WASHINGTON — The U.S. Army’s prototyping effort to inform a Next-Generation Combat Vehicle will be accelerated, according to fiscal 2019 service budget documents released this week.
“We want to pull a lot of things forward like the Next-Generation Combat Vehicle,” Army Secretary Mark Esper told reporters at the Pentagon on Feb. 15. “We can’t wait 15 years. We’ve got to pull that forward because I’m looking at the National Defense Strategy, I’m looking at those countries and I know I have to get there sooner.”
The recently released National Defense Strategy prioritizes staying ahead of peer adversaries Russia and China.
The Army named NGCV as one of its top-six modernization priorities that will be supported under the service’s new Futures Command expected to reach an initial operational capability this summer. A cross-functional team has already been formed to specifically address NGCV development.
The service has already started down a path to develop requirements to bring an NGCV to life with an initial fielding goal of 2035 that could replace potentially both the Bradley Fighting Vehicle and the Abrams tank. That was the plan a year ago, but the Army wants NGCV sooner, and accelerating the prototyping effort is the first step in reaching faster fielding goals.
The Army awarded a major prototyping effort to a team consisting of SAIC — the team lead — as well as Lockheed Martin, Moog Inc., GS Engineering, Inc., Hodges Transportation Inc. and Roush Industries in October 2017. The Army’s Tank Automotive Research, Development and Engineering Center, or TARDEC, is supporting the project.
The $700 million contract has a period of performance over seven years and was going to lead to two prototypes by Sept. 30, 2022.
Yet, the service’s FY19 budget justification documents released Feb. 12 show the Army wishes to speed up that prototyping effort by at least a year.
In one section, the document states: “Current prototype build by TARDEC will be accelerated for delivery by FY2020.” In another section it reads: “TARDEC will take their existing contract using the [other transactional authority] and accelerate the [infantry fighting vehicle] build in order to deliver a first prototype by 1Q FY2021.”
A chart in the document shows the entire prototyping phase begins now and wraps up at the end of FY22. Requirements development will happen in tandem with the last few years of the prototyping effort — beginning in FY20 and ending in FY22 as well. A program-of-record start would not be far behind, likely kicking off in FY23 based on the average procurement process.
The Army is also injecting more funding into the NGCV prototyping effort to accommodate for the acceleration, budget documents show. In the FY18 budget request released last May, the service wanted to spend $32.7 million in FY19. But the FY19 request asks for $119.4 million.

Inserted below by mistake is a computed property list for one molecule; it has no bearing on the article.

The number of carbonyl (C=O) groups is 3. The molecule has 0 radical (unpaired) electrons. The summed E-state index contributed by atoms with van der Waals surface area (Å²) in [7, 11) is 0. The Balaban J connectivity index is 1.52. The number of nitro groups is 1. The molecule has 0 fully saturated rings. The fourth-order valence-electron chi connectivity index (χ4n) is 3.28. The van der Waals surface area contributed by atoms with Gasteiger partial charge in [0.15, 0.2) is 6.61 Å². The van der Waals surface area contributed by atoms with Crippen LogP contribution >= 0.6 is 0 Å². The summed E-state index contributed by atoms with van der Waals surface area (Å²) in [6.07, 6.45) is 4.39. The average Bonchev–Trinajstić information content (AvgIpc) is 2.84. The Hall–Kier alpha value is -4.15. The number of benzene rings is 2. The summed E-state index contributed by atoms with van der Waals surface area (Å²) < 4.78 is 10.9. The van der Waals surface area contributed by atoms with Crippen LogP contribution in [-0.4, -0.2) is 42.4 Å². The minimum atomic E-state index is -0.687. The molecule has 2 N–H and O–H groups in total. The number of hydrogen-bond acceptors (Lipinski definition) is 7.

From FY19 through FY22, the service wants to spend $207.4 million for the prototyping effort and NGCV development, according to the new budget documents. In the FY18 request, the Army asked for $176.1 million over the same time period.
Adding to the prototyping effort, the budget request this year shows the service wants, in FY19, to look at a series of subsystem demonstrators “building off of previous investment in ground combat acquisition and science and technology programs along with advanced technologies from industry and academia.”
Investments in FY19 will be influenced by an evaluation of an experimental demonstration of a closed-hatch infantry fighting vehicle and split-squad operations.
One of the aspects for NGCV under consideration is the possibility of splitting the squad.
Data from early synthetic prototyping capability to conduct soldier-in-the-loop virtual simulations of NGCV concepts and from the Future Fighting Vehicle and Squad Centric Mounted Maneuver efforts will inform investments in FY19 when maturing system-level concepts into a system-level experimental prototype, the documents state.
The NGCV cross-functional team and program management office will call for whitepapers in FY19 for industry to show technologies that will improve a combat vehicle to include “mobility, survivability, lethality, situational awareness, sensor fusion and demonstrate a path to autonomy,” according to the documents.
The acquisition strategy laid out in the budget documents states the project will continue to competitively award contracts.
Esper noted that in addition to NGCV acceleration, the Army is looking to speed up any timeline within its list of six priorities when it is able.
According to the budget documents, it appears some of the earlier prototyping efforts that will first emerge — besides Joint Multi-Role demonstrators for the Future Vertical Lift effort — will be new, enhanced night vision goggles and an enhanced Defense Advanced GPS Receiver Distributed Device, both in FY19.
The Army has budgeted $38 million for advanced prototyping efforts across the six modernization priorities in FY19, but plans to spend even more next year — a total of $174.7 million — according to budget documents, although it does not lay out what the service plans to focus on in FY20 prototyping efforts.